First look at Geno 2.0
Okay, so The Legal Genealogist usually writes about DNA on Sunday. Therefore, I hereby declare that, this year, December 12th falls on a Sunday. Because my National Geographic Geno 2.0 results are in … and I can’t resist posting the highlights.
First off, I regret to report that though I’ve often been accused of being a knuckle-dragger, the fact is that I really don’t have any higher than average Neanderthal ancestry, and very little Denisovan:
And, as I’ve already known, since I’ve taken just about every DNA test known to mankind, my maternal haplogroup (mtDNA) is H3, a very common European haplogroup:
My overall ancestry percentages — and remember, these are deep ancestry, not recent times — are as follows, with the explanation of each:
Then comes the part that’s both wonderful and frustrating. The wonderful part is that the one country where my recent ancestry is most thoroughly documented is Germany. And that, says Geno 2.0, is the population I most closely match:
The “say what?” frustrating part is the population Geno 2.0 pegs as the second closest population match for me:
Now I do understand, intellectually, that these results are preliminary and will be refined with time. I realize that this whole admixture business is dicey because you’re trying to mix the apples of recent ancestry with the oranges of deep ancestry, so it shouldn’t be all that surprising that sometimes you end up with fruit salad. And we’ll all be examining and interpreting these results for a long time to come.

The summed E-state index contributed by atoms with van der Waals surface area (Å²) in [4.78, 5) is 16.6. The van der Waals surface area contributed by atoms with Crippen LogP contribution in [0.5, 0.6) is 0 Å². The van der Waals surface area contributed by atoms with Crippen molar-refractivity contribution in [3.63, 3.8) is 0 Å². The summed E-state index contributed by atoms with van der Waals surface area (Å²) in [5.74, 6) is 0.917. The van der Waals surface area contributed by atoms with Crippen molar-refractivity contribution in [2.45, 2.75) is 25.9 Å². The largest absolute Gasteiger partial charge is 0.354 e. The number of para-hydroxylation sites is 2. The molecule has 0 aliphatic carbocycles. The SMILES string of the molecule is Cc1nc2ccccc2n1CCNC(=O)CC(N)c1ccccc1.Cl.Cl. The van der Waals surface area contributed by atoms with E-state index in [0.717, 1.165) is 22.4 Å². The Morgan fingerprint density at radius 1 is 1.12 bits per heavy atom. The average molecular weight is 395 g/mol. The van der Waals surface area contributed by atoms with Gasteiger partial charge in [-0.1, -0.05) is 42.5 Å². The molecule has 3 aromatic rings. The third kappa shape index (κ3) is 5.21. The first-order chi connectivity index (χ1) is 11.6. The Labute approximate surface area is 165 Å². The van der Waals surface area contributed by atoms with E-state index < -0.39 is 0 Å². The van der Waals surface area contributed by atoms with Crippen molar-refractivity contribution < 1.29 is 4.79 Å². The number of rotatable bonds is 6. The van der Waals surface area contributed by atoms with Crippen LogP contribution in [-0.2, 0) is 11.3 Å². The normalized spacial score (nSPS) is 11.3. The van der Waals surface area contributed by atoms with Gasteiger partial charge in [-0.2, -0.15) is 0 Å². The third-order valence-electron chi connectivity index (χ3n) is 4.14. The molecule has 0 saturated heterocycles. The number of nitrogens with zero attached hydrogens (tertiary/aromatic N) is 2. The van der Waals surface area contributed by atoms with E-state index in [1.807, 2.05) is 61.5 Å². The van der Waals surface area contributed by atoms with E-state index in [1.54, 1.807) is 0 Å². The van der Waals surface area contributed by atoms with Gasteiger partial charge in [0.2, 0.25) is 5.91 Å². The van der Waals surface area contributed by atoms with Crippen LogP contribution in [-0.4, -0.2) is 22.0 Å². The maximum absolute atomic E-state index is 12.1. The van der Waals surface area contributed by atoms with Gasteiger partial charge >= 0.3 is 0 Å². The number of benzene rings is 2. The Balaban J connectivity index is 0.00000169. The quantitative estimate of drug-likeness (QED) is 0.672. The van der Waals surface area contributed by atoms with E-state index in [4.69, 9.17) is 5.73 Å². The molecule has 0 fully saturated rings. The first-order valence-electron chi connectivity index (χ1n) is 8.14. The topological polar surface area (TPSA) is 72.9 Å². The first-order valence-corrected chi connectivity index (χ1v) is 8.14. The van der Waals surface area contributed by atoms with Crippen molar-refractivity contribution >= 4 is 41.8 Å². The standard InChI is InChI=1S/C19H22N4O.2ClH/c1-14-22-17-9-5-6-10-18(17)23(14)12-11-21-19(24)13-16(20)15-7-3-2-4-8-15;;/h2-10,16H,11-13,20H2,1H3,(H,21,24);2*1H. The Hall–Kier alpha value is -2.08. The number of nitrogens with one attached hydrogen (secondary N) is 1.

But still, in my case, I can’t help but wonder how it is that Greek (Northern European 28%, Mediterranean 54%, SW Asian 17%) is a closer match to my Northern European 41%, Mediterranean 38%, SW Asian 21%, than would be, say, British (Northern European 50%, Mediterranean 33%, SW Asian 17%), which is where my paper trail says my mother’s side is from.
But hey… what do I know? It’s all Greek to me!
Funny, though, I have this strange urge to go out and buy some Ouzo and some moussaka…
Disclosure: I received a Geno 2.0 test kit free from National Geographic’s Genographic Project. In no way has that affected my reporting on this test.